Oldest Known Cave-Dwellers Are 99-Million-Year-Old Cockroaches

by Katherine J. Wu/Smithsonianmag.com

Cockroaches—among the hardiest of insects—may be among the species guaranteed to outlive us all. But perhaps even more intriguing than the future of these persistent pests is their unusual past. A pair of 99-million-year-old roaches are now the oldest known animals that unambiguously adapted to life in caves, according to a study published this month in Gondwana Research.

The discovery earns the bugs the unique honor of being the only cave dwellers ever described from the Cretaceous, the period spanning 66 to 145 million years ago and the final era of the non-avian dinosaurs.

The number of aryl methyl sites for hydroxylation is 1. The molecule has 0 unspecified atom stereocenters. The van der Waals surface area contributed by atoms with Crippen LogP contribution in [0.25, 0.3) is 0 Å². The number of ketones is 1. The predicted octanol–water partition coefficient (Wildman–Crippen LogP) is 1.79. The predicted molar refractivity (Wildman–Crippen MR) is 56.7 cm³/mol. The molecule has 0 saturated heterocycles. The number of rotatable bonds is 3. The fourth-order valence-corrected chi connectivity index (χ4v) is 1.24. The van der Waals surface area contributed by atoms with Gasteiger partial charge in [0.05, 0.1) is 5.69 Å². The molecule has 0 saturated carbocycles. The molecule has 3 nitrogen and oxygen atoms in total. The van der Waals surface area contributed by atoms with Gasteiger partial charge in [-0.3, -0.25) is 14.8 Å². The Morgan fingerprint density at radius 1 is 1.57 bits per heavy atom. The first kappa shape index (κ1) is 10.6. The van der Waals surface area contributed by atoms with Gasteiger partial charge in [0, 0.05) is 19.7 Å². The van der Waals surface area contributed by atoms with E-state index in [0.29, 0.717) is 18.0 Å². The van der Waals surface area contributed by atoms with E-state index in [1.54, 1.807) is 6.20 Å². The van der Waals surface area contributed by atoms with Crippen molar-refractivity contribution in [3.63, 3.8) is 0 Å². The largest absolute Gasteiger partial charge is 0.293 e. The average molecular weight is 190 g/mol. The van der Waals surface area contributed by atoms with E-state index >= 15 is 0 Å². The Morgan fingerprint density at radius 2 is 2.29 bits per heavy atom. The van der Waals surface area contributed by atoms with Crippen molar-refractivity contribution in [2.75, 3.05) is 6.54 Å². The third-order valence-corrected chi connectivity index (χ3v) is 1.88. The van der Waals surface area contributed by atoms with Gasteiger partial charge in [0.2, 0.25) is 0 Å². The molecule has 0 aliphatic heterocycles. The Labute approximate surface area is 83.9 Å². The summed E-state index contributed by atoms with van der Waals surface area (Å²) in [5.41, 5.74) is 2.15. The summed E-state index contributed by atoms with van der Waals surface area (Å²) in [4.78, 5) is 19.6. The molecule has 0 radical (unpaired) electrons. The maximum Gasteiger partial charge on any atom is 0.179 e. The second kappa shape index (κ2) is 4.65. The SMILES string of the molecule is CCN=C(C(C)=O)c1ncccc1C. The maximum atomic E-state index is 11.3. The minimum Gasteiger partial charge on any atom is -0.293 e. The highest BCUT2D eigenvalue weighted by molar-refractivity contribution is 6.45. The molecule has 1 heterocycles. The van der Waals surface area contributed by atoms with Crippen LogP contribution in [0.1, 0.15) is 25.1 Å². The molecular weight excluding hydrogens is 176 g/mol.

Preserved in lumps of amber from the Hukawng Valley in Myanmar, the two newly described species, Mulleriblattina bowangi and Crenocticola svadba, both belong to the Nocticolidae family, a lineage whose members still scuttle around Earth’s caves today, according Nature News.

Boasting a pale body, stunted eyes and wings, and legs that lacked protective spines, Mulleriblattina was “clearly a cave inhabitant,” study author Peter Vršanský, a zoologist at the Slovak Academy of Sciences, tells Michael Marshall at New Scientist. The roach, he explains, presumably stopped investing in certain traits that were no longer useful in the cramped, dimly lit cave environment. In their place, however, the insect…

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